Plaintiff alleges his client addressed two letters to Plaintiff that were clearly marked as "legal mail" and "attorney/client privileged."[22] Plaintiff claims that Officer Russo on at least "two separate occasions open[ed], read, and took (without returning)" the letters.[23] In a description attached to the Amended Complaint, Plaintiff's client describes one of the incidents, stating that Officer Russo entered his cell, took "his sealed legal mail out of his hand, "[24] and read the letter addressed to Plaintiff.

The Court recognizes that the prison mail system functions according to its own standards, and although the Plaintiff does not specify the procedures and regulations of the GDCP's mail system, a letter is generally considered mailed when it is given to a prison official.[25] Plaintiff describes the letters as "mail, " and taking as true that Officer Russo took the letters from Plaintiff's client, Plaintiff has sufficiently alleged that the letters were mailed. Thus, reading the facts in Plaintiff's favor, Plaintiff has a protectable Fourth Amendment interest as an addressee.[26]

Defendants argue that they are shielded by qualified immunity. Qualified immunity protects government officials sued in their individual capacities; however, qualified immunity can be "defeated if an official knew or reasonably should have known that the action he took within his sphere of official responsibility would violate the constitutional rights of the plaintiff."[27] "The purpose of this immunity is to allow government officials to carry out their discretionary duties without the fear of personal liability or harassing litigation."[28] Thus, where a public official was acting within the scope of his discretionary authority at the time of an alleged wrongful act, the plaintiff has the burden of showing that the defense of qualified immunity is not appropriate.[29]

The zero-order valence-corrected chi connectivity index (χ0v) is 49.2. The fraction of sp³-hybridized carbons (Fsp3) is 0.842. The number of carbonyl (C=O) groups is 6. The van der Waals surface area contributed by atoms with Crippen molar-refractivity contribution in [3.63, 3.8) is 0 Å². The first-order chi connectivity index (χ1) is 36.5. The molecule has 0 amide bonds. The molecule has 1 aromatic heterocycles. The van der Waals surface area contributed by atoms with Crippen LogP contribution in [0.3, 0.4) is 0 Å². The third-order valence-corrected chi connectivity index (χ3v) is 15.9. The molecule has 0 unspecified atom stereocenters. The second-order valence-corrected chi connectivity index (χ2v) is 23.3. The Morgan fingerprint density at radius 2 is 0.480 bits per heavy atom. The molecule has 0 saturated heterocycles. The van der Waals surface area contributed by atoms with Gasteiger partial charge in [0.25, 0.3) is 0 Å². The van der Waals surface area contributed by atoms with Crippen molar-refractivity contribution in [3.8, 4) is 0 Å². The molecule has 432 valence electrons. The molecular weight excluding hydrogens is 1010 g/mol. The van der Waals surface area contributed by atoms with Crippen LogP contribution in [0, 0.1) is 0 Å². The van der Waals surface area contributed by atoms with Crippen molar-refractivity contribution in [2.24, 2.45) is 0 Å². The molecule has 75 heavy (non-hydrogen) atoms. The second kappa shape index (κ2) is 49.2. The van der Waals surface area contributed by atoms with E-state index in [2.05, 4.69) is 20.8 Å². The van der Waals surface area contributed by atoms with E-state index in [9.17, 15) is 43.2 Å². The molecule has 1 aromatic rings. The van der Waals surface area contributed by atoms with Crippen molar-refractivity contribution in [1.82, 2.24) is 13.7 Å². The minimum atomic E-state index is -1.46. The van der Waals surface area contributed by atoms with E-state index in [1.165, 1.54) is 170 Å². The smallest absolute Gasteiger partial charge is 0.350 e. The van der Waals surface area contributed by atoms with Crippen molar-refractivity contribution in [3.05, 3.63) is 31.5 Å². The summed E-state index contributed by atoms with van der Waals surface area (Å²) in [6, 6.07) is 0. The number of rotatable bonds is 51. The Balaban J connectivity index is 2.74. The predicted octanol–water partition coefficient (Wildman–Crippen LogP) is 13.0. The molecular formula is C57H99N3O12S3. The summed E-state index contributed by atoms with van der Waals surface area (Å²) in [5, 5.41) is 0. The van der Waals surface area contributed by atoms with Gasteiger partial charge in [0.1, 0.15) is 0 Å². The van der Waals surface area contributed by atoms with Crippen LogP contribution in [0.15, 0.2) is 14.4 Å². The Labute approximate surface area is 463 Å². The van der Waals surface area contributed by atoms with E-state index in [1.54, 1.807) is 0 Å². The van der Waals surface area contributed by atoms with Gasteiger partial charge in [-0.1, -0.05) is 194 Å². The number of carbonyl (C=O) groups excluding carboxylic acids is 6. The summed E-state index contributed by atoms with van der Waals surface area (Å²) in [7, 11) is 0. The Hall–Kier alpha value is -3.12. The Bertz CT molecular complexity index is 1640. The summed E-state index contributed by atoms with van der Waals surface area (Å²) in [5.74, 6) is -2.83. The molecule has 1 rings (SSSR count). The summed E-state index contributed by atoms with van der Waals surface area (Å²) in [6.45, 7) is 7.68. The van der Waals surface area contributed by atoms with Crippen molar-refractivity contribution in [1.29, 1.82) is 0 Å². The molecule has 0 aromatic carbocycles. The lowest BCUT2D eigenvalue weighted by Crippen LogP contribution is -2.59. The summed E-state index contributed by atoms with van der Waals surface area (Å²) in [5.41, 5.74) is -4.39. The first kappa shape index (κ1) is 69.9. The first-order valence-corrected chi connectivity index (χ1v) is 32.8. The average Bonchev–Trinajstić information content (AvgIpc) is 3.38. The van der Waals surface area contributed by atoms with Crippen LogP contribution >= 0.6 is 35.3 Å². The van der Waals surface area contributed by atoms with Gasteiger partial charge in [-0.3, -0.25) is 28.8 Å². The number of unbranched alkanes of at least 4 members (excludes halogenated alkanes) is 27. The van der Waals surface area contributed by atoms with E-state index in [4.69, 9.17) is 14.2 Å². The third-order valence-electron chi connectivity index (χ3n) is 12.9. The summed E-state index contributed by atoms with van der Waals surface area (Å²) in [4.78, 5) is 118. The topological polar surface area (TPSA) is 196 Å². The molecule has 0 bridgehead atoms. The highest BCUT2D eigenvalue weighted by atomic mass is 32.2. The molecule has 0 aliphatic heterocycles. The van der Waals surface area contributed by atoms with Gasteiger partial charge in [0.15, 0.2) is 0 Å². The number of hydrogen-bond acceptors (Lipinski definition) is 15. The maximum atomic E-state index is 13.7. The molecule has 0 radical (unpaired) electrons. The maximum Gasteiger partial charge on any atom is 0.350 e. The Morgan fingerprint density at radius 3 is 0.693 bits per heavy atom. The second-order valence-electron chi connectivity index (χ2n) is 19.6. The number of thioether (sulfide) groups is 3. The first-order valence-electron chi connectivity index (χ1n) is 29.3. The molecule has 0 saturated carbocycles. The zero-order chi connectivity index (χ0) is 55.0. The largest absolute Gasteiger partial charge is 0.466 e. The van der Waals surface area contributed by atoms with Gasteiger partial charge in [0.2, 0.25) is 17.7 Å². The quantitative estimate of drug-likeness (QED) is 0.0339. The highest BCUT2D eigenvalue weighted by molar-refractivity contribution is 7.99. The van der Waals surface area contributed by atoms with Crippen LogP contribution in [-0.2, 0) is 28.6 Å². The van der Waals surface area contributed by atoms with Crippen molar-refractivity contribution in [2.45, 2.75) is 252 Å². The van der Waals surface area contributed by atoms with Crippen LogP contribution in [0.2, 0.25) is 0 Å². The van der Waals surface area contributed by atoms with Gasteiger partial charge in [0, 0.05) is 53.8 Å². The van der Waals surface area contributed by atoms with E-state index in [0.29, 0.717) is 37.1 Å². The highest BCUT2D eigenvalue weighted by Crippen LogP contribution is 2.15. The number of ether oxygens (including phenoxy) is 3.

In determining whether an official is protected by qualified immunity, the official must first show that he was acting within the scope of his discretionary authority at the time of the alleged constitutional violation. Second, a court must determine whether the facts alleged show that the officer's conduct violated a constitutional right.[30] Finally, "[ilf a constitutional right would have been violated under the plaintiff's version of the facts, the court must then determine whether the right was clearly established' at the time of the alleged violation.[31]

Defendants cannot show that they are protected by qualified immunity. Plaintiffs do not dispute that Defendants were acting in their discretionary capacity, and the Court has already found that an addressee has a privacy and possessory interest in letters mailed to him, and that the government may not take and read letters that have been mailed without violating an addressee's Fourth Amendment rights. Thus, the only issue is whether the right was clearly established. The Court finds for the reasons above that it is.[32] Therefore, if the officers took the mail and read the mail as Plaintiff alleges, it is clearly established that Plaintiff's Fourth Amendment rights were implicated. Therefore, the Court cannot find that Defendants are protected by qualified immunity at this time.


Based on the foregoing, Defendants' Motion to Dismiss [Doc. 21] is DENIED. Additionally, the Stay on Discovery is HEREBY LIFTED, and discovery commences the day of this Order. The parties are further directed to resubmit a proposed scheduling/discovery order within seven (7) days of this Order.